FAQ #26

Question: In a small town like Centerboro there are probably many interrelated families. I notice a similarity between you and Mr. Bean. Are the Beans and Andersons by any chance related?
Answer: No, certainly not. Even though I faintly resemble William in a most superficial way owing to our beards, the Andersons and the Beans are not related except in the most general sense of being human. You will note, immediately I hope, that I have a nobler and more intelligent brow. Even though William's is obscured by his hat, you can see the distinct tapering of his noggin. I believe I also possess a fuller, much more pleasant visage.


A tiny me

A tiny William Bean


Question: Most of us can guess what your least objectionable Freddy book is, but do you have a favorite illustration?
Answer: Yes, I do. This illustration evokes the pleasures of canoeing on Oteseraga Lake quite well, an activity which Mrs. U. and I still pursue. Once again I must apologize for the poor image. If any of you would like to assist in my obtaining a decent scanner, I urge you to petition the Friends of Freddy to establish a fund for that purpose. Perhaps they could take up a special collection at one of their conventions.

My favorite Freddy illustration

Question: That number 783 seems to keep coming up at your site and in your communications to us "Freddyites." What is its significance? Is there any significance?
Answer: I'm not completely sure. I've wondered about this matter myself from time to time. Here are some facts and connections to consider:

  1. For one, in millions of kilometers, the mean distance between Mars and Earth is 78.3.
  2. Also, before I became health-conscious, I weighed a robust 208.8 pounds (at my very largest), and under Martian gravity, I would have weighed only 78.3 pounds!
  3. I use the excellent product "783 Marine Cable Coat," a biodegradable, noncontaminating, environmentally acceptable cablespray, to keep from rusting the guywires that steady my roof-mounted antenna with which I scan for Martian emanations.
  4. I note that in the 1990 Idaho Census, "other race" accounted for 29,783 (or 3%) of residents of that state. I believe that these 783 residents are members of a Martian enclave hiding out in a sparsely populated state where their activities would go largely unnoticed. (Similarly, the 1990 Census reveals that the population of Chicago was 2,783,726. The living conditions in Chicago, especially in the winter months, would be particularly suited to the Martian physiology, which has evolved to be cold-resistent and to actually enjoy harsh winds. However, I do not believe that there could be over 783,000 Martians in Chicago. They are much more likely to live in a small colony in a remote and secluded section of Idaho.)  Also, if you wade through the data on the following officer of a national Mensa group, you will discover the insidious 783 once again: "Austria, (P), CEO: Rudolf Challupner, Mensa Oesterreich, Stofling 13 A-4850, Timlekam, Austria, (43) 732 56442 250; FAX: (43) 732 56441 783."  I have frequently thought of the Mensans as other-worldly, especially with respect to their overly high regard for their own brains, and I believe that because of the occurrence of "783" in their FAX number, the Austrian national chapter surely must be the one with the largest number of Martian members, perhaps even 783.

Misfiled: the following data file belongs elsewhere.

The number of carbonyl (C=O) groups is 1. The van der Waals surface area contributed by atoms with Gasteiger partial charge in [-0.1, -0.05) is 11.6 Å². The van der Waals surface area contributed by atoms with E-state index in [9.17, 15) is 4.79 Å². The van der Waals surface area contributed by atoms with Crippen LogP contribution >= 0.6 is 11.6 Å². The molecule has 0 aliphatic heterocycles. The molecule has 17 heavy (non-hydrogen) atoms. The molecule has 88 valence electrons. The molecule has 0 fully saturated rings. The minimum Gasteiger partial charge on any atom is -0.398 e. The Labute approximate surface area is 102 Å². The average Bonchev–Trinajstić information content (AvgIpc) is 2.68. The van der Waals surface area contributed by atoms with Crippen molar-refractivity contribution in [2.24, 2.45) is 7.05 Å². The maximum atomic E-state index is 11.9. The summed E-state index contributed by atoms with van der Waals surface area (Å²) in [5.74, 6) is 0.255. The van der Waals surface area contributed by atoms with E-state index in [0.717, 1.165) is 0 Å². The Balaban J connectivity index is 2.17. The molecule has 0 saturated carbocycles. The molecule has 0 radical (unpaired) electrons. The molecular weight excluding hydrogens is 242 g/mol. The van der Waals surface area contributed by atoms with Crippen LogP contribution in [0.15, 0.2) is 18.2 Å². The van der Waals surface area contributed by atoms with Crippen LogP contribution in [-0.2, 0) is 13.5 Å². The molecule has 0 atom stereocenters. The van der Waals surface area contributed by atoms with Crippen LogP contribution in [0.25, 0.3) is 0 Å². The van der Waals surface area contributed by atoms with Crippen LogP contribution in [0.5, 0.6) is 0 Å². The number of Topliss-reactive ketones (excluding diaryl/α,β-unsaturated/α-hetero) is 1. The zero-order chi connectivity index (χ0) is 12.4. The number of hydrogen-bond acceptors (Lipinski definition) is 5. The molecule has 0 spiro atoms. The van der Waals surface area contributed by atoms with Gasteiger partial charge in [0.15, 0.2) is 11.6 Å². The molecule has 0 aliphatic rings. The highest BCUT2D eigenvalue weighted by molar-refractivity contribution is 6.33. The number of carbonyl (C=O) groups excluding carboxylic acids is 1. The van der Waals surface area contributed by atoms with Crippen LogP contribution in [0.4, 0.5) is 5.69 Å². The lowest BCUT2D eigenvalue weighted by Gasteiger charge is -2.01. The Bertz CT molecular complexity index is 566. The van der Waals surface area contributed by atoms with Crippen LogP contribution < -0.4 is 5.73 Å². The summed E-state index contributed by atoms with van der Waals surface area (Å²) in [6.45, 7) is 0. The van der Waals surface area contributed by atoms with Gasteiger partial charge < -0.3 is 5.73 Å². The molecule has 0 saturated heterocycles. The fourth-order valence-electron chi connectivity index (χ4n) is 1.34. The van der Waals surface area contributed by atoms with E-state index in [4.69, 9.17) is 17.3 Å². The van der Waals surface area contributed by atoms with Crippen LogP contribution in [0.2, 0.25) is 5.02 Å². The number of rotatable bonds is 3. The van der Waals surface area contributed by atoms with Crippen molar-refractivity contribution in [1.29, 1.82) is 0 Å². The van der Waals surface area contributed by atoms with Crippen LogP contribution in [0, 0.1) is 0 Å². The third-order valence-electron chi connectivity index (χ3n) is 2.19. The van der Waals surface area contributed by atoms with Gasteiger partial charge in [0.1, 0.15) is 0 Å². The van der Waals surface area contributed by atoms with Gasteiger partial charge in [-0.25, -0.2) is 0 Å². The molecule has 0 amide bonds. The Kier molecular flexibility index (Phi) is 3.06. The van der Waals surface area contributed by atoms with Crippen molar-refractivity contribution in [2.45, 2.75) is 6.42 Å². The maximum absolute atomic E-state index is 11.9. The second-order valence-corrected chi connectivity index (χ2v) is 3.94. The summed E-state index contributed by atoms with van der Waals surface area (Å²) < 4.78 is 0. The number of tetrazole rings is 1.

5. Finally, as you probably already know, United States Code Title 50, War and Nation Defense Chapter 23, Internal Security Subchapter I, Control of Subversive Activities Sec. 783 deals with (among other things) offenses relating to the communication of classified information by government officers or employees. I have a feeling that somehow this section is what keeps the government from admitting that I am right about The Truth™ or even acknowledging that I exist!
  6. Then, too, there was this from Book Rescue's website, and I quote: "Brooks, Walter R.; The Story Of Freginald. Knopf, 1936, First Printing, Near Fine brown cloth picture cover hardback, Illustrated by Kurt Wiese. ... $783." This was the old price for at least a couple of years up until 6/2/00 or thereabouts (the last time I looked) . On 6/7/00 it was pointed out at the Freddy mailing list that this price had just increased to $862. I make no comment. I merely present a "783" fact.
  7. It is another fact that Axon Spardoze's novel Mostly Water contains 783 pages of text, excluding the preface, glossary, and appendices. Mr. Spardoze is, of course, the editor-in-chief of Eha Industries Incorporated Publications.
  8. One of my numerologist readers (G.L.) points out that if you factor 783 into its primes you get (3 x 3 x 3 x 29). Then if you add the factors you get 38. And then if you add the digits of 38 you get 11, which is a pleasing and elegant prime number as well as a good number to roll when playing dice. He also points out that if you add 783 + 1265 (the selling price of the lot of 19 Freddy volumes on eBay on June 7) + 42 (see below), you get 2090. Adding the digits together, once again you produce 11. However, this strikes me as simple-minded mathematical folderol and largely irrelevant. Irrelevant, too, is a fact pointed out by a librarian reader: 783 in the Dewey Decimal classification system points to music for a single voice.
  9. Another reader (K.P.) asks if there is a connection between 783 and the well-known "42" (see above). I do know that the number of dots on a pair of dice adds up to 42, and you can weakly connect 783 with dicing, but other than that, I simply don't know.  I am looking into it, and so can you at the Deep Thought site. Just click the image below.